Those glorious, glossy magazines I’m so fortunate to write for, are often left unread. Oh, I look through them; every page, in fact. I begin with the cover, reading the captions of what lies within. They pique my interest and I get all giddy knowing what’s to come. But then, I get stuck studying the cover shot for every detail. As I crack open the mag, I find myself staring at the photos. Often, I’ll start a story, only to be drawn back to the pics. They mesmerize me. However, religiously, I read the photo captions.
If the caption hints to something the photo doesn’t explain, I go back to the story to find out more. But I realize there are many times, a photo caption doesn’t give enough details and I find out later, when talking with friends, I may have missed the gist of the entire story.
During a recent trip to Des Moines, meeting with James Baggett, editor of Country Gardens magazine talked about writing captions. He said, generally too many captions are written as an afterthought. His advice to me was to give my captions as much thought as the featured piece. He’s right. I should know; there are others out there, like me, reading the captions and nothing else.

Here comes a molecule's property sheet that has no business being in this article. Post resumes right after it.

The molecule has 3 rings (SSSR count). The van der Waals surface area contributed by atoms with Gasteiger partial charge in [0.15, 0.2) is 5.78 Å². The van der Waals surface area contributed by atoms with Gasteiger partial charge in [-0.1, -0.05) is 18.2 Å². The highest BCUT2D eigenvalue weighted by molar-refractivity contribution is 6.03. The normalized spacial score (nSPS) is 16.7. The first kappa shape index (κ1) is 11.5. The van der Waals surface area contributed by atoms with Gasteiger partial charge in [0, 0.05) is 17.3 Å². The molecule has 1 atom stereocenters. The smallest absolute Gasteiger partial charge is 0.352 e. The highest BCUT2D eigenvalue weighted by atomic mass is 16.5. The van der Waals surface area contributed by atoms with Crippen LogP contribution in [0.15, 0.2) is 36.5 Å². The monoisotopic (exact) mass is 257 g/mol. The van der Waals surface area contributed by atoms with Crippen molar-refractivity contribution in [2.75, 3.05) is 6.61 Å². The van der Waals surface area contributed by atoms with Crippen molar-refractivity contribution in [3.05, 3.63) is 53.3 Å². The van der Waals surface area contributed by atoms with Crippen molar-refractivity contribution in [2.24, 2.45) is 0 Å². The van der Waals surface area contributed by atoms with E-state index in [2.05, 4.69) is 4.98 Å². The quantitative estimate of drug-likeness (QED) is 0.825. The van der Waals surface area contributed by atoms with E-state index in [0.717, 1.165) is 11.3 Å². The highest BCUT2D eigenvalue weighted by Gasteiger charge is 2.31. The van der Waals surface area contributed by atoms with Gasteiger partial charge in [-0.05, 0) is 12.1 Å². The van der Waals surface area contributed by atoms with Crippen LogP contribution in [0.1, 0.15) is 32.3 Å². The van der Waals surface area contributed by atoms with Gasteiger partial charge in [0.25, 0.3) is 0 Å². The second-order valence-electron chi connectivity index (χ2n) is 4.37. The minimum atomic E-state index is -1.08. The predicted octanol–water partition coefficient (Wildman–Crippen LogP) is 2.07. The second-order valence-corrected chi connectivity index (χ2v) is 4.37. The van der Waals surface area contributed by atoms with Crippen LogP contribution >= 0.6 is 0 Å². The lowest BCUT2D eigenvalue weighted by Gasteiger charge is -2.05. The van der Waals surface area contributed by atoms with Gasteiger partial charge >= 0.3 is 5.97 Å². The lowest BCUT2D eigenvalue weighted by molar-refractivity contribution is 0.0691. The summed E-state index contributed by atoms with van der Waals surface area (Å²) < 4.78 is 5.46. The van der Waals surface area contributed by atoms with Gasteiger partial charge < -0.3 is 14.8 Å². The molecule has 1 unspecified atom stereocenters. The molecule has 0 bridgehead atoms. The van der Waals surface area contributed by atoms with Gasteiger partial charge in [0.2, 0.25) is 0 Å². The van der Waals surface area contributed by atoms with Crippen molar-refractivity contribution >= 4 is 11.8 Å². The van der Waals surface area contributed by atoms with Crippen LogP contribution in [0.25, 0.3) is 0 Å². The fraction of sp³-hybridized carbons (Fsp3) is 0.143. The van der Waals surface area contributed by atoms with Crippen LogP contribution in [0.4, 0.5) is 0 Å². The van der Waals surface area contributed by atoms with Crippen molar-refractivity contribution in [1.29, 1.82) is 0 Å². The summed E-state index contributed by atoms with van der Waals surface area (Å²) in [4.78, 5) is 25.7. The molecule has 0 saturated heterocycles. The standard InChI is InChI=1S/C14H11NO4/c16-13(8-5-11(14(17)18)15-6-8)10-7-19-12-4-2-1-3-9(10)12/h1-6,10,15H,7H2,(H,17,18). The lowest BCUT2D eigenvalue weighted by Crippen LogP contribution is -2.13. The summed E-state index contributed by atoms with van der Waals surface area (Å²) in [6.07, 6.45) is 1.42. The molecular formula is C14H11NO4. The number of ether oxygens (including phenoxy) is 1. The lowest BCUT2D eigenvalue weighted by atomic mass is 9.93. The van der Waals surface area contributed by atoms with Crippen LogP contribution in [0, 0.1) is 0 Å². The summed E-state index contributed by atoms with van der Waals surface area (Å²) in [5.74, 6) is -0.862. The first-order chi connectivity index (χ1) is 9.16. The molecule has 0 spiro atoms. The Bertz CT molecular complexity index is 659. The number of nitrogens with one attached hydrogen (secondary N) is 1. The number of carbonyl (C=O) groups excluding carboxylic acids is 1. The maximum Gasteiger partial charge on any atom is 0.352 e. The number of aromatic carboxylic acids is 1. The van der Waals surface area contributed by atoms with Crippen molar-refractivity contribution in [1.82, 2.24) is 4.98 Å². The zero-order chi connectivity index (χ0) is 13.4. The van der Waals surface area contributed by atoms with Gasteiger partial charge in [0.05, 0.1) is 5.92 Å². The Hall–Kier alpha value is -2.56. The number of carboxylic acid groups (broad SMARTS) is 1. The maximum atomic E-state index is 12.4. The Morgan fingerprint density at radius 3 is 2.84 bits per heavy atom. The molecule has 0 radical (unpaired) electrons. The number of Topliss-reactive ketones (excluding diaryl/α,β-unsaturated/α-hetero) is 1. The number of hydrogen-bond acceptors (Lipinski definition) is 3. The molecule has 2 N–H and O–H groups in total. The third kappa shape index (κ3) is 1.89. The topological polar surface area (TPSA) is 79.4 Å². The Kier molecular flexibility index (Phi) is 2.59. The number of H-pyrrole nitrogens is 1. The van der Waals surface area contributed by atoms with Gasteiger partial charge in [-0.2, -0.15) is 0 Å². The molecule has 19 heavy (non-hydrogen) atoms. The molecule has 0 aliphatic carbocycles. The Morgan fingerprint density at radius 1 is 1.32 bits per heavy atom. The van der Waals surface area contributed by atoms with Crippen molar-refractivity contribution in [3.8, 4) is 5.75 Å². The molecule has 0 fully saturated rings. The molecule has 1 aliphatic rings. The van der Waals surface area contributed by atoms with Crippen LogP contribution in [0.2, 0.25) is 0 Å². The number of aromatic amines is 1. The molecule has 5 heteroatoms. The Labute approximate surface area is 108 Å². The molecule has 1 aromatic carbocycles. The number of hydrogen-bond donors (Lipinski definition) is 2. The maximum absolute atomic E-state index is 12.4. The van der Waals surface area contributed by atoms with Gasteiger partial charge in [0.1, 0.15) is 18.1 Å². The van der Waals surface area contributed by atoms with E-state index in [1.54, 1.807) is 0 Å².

This has changed as I mashed my read more do-over button. I want to learn more from the story than the pretty pictures tell. I want to learn form the experiences featured in the story. That’s what it’s really about. If I read more, I might learn not to make the same mistakes, or even better, learn the root of their inspiration, sparking my own. And I want the pictures too.
By reading the entire story, I not only get to see the pretty pictures and glean the story from the captions, but I get to understand the rest of the story. So, the next time I’m with friends, I can say, “Wasn’t it amazing how that gal from Raleigh managed to anchor 20 foot tall tri-fold mirrors, made from old Church windows originally from Canada, but found at a Georgia garage sale, where she traded out the clear panes with mirrors and place on a stone stand in her Raleigh back garden?” Then it will be my friends saying to me, “What? I missed that, I thought it was just a neat idea about reuse.”